In a typical prior art approach shown in FIG. 22, the gas passes through delivery lines that run contiguously from an inlet port at one end of the process tube, along the length of the process tube to the distribution manifold at the opposite end. In this approach it is intended that the furnace preheat the gas in the delivery lines before the gas enters the process chamber. With this type of configuration, however, some thermal non-uniformity and wafer imperfections still occur.
It has been observed that the above prior art process tube can lead to nonuniformities both within single wafers and from wafer to wafer. As the cold gas travels through the delivery lines, it absorbs energy from its surroundings. However, this absorption of energy also results in localized cooling of the wafers in the region closest to the delivery lines. The cooler parts of the wafer react differently than the warmer parts, leading to nonuniformity within a single wafer. See FIG. 21. Furthermore, as the gas flows along the tube through the delivery lines, it draws more energy from the tube closer to the inlet where the gas is cooler and less energy further along the tube where the gas is warmer, leading to temperature differentials within the process chamber. Thus, different process rates may occur in different parts of the tube, leading to nonuniformity from wafer to wafer. At higher flow rates, the gas absorbs more energy and these problems become more significant.
The present invention provides a process tube which mitigates these problems. In this tube, the gas delivery lines are shaped to wind back and forth around the circumference of the process tube near its open end. The axial extent of this winding section begins near the open end of the tube and terminates some distance away from the beginning of the wafer load region. From the termination of the winding section, the lines continue axially directly up to the top of the tube. The length of the lines within the winding section is preselected to adequately preheat the gas in the lines before the lines extend past the wafer product. In this manner, the gas is able to absorb energy solely from the lower part of the furnace without causing cooling of the wafer product.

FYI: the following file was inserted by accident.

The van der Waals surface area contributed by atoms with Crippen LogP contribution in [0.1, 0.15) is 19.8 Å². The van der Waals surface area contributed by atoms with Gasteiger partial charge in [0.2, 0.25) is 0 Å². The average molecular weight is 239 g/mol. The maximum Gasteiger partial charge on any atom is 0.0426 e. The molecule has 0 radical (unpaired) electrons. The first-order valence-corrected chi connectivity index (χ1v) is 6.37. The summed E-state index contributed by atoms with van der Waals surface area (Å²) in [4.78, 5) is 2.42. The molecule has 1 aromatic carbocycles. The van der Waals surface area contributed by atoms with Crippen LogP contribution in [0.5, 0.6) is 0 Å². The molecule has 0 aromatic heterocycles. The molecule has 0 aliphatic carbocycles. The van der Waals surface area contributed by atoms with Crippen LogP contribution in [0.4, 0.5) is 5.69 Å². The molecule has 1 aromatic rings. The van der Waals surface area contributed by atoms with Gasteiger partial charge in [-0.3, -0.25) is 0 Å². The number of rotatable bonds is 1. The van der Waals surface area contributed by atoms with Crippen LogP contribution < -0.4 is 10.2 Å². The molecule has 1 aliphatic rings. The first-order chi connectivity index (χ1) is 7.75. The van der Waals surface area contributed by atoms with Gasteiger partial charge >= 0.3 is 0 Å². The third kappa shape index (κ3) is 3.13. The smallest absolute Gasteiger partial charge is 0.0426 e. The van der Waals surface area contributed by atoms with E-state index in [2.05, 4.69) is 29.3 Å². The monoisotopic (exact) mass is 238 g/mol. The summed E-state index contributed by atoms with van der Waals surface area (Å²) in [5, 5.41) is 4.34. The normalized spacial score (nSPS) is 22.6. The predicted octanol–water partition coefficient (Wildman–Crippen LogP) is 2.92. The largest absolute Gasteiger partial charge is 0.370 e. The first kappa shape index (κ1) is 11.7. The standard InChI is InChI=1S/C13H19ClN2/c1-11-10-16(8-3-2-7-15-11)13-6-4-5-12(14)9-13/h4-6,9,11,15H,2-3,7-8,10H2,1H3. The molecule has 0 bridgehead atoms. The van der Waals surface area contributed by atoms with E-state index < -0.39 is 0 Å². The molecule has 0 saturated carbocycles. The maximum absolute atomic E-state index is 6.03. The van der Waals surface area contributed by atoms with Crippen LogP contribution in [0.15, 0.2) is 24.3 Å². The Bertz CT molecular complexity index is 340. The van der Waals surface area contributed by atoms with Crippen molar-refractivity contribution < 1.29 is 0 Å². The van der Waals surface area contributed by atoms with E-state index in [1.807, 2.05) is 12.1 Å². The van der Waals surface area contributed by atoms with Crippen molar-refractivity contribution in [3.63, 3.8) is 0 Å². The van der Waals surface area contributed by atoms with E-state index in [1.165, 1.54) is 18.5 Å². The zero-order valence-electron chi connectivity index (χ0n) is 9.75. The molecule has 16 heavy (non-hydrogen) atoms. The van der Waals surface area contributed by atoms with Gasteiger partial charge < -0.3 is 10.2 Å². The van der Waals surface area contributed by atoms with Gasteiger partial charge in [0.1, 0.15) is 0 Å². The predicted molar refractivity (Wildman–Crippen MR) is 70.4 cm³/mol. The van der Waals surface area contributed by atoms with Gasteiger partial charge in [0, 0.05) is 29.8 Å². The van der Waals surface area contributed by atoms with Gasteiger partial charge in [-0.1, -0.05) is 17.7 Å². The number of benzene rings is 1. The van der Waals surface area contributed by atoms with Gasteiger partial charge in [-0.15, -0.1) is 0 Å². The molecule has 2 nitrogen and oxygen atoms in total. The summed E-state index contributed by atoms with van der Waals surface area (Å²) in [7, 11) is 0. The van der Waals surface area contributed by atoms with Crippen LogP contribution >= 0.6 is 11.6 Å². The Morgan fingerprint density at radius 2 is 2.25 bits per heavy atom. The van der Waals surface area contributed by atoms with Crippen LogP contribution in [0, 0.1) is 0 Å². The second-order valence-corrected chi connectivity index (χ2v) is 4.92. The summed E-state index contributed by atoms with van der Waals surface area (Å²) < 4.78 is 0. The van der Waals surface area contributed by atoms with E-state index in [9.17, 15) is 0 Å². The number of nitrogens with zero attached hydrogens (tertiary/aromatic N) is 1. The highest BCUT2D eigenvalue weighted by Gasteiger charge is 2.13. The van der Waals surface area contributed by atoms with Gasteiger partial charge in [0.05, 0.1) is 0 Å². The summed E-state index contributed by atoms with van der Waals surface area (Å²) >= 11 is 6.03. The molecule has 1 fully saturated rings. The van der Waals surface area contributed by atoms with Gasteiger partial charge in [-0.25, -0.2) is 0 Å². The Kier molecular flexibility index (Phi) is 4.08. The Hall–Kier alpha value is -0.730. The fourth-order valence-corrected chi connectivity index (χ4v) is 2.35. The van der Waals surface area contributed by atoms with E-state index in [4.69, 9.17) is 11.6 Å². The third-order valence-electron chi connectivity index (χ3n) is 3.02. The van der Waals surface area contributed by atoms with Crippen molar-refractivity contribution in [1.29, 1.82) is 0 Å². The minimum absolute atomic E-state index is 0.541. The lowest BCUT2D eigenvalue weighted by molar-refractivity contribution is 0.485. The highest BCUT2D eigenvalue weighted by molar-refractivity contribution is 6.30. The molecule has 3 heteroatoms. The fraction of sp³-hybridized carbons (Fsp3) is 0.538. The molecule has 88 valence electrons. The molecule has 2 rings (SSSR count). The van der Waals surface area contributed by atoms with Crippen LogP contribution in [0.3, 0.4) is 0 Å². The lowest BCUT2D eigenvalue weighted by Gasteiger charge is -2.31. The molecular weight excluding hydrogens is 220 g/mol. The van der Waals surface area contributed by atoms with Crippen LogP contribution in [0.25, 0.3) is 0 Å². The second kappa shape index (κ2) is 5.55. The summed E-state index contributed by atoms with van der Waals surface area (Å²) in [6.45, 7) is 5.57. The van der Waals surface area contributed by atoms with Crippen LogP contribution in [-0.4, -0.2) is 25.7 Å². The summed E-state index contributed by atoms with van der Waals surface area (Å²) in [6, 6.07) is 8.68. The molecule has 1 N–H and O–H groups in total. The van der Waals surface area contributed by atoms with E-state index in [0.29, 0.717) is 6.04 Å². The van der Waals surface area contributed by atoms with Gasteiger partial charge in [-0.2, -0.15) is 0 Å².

Additionally, the lines are routed to absorb energy equally around the circumference of the non-product region of the chamber and not create a cold side of the furnace. Thus, when two or more lines are used, they have the same length and are wound to provide the same absorption of energy. Also, the straight runs along side of the wafer product area are equally spaced around the circumference of the tube. Thus, two lines are located 180° apart, four lines are located 90° apart, and so on. In this way, any remaining effect of the gas lines on the tube are balanced.
The invention will be more fully understood from the following detailed description taken in conjunction with the accompanying drawings in which:
FIG. 1 is a cross sectional view of a process tube according to the present invention;
FIGS. 2, 3 and 4 are schematic isometric views of the process tube of FIG. 1 illustrating the winding of the gas delivery lines;